Myth: “If it’s not strangulated, it’s elective”
Reality: Unlike in adults, all hernias in children are repaired at the time of diagnosis because:
- The risk of incarceration and strangulation is high
- There is a 30% risk of testicular infarction due to pressure on the gonadal vessels
- It is not worth messing around and “trying to navigate the system”
Most groin hernias in children are indirect inguinal hernias (incomplete closure of processus vaginalis).
Most indirect hernias are in boys (10-fold risk), and on the right (60%). Premature babies are at higher risk as well. 15% are bilateral.
Hernias often bulge further with crying. For infants, in supine position, gently restrain their feet on the gurney. They hate it and will cry. For older children, have them laugh, cough, or blow through a syringe.
The “silk glove sign” is not reliable, but if found is highly suggestive of an inguinal hernia. Roll the cord structures across the pubic tubercle. If you feel catching, like two sheets of silk rubbed together, this suggests edema from the patent processus vaginalis.
Most (80%) incarcerated hernias can be reduced initially and admitted for surgery 24-48 hours after edema has improved. Use age- and patient-appropriate sedation and reduce if no peritonitis or concern for strangulation.
Hydroceles usually are: non-communicating (with the abdomen); worse with crying or during the day; improve by morning; and self-resolve by age 2 without intervention. Communicating hydroceles are: usually present at birth; are associated with a patent processus vaginalis; and are often repaired later, if not resolved by 1 or 2 years of age.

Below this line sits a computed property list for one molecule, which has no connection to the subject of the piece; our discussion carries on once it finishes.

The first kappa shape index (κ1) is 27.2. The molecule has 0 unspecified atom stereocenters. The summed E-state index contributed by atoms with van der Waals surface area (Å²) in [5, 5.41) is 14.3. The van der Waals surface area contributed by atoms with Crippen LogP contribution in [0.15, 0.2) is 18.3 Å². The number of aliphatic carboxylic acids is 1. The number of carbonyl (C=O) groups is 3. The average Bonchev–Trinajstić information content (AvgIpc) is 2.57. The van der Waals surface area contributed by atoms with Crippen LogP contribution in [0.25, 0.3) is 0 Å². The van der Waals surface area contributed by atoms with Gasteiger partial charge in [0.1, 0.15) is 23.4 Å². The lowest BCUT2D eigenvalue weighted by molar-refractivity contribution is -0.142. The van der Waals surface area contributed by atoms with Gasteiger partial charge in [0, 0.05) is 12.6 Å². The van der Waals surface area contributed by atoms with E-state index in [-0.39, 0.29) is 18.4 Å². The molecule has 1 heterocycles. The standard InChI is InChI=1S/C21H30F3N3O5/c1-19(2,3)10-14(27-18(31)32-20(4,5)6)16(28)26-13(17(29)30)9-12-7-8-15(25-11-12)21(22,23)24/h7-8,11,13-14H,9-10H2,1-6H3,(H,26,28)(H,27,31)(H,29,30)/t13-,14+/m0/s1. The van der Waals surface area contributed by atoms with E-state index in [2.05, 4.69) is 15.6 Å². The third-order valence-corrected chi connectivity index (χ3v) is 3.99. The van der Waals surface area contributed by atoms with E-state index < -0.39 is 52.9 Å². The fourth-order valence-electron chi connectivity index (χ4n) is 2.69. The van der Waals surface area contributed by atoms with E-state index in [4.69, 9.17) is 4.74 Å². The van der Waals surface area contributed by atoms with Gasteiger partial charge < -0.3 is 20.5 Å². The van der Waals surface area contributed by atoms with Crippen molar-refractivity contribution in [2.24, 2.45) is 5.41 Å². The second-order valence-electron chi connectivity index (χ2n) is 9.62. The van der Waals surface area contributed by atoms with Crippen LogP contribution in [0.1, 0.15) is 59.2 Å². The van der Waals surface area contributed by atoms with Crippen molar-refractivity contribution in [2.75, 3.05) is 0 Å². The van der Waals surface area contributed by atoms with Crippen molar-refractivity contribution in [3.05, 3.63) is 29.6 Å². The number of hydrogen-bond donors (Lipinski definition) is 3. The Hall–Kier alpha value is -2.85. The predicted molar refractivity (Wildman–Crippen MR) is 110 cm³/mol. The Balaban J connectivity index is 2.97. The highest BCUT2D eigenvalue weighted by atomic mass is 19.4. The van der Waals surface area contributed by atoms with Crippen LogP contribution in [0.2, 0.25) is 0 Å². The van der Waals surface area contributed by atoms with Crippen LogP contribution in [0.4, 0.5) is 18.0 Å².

Girls may have an ovary incarcerated in hernial sac.
Open repair or laparoscopic techniques are used. The laparoscope offers visualization of the contralateral side without significant risk of injury to vas deferens.
A metachronous hernia develops later on the other side. Some surgeons opt to explore both sides at the time of diagnosis, others take conservative approach (small risk of fertility issues if both are open-explored)
My take: regardless of presentation, needs admission
Abdulhai S, Glenn IC, Ponsky TA. Inguinal Hernia. Clin Perinatol. 2017 Dec;44(4):865-877
Brandt ML. Pediatric hernias. Surg Clin North Am. 2008 Feb;88(1):27-43, vii-viii. doi: 10.1016/j.suc.2007.11.006.
Esposito C, Escolino M, Cortese G, Aprea G, Turrà F, Farina A, Roberti A, Cerulo M, Settimi A. Twenty-year experience with laparoscopic inguinal hernia repair in infants and children: considerations and results on 1833 hernia repairs. Surg Endosc. 2017 Mar;31(3):1461-1468.
Olesen CS, Mortensen LQ, Öberg S, Rosenberg J. Risk of incarceration in children with inguinal hernia: a systematic review. Hernia. 2019 Apr;23(2):245-254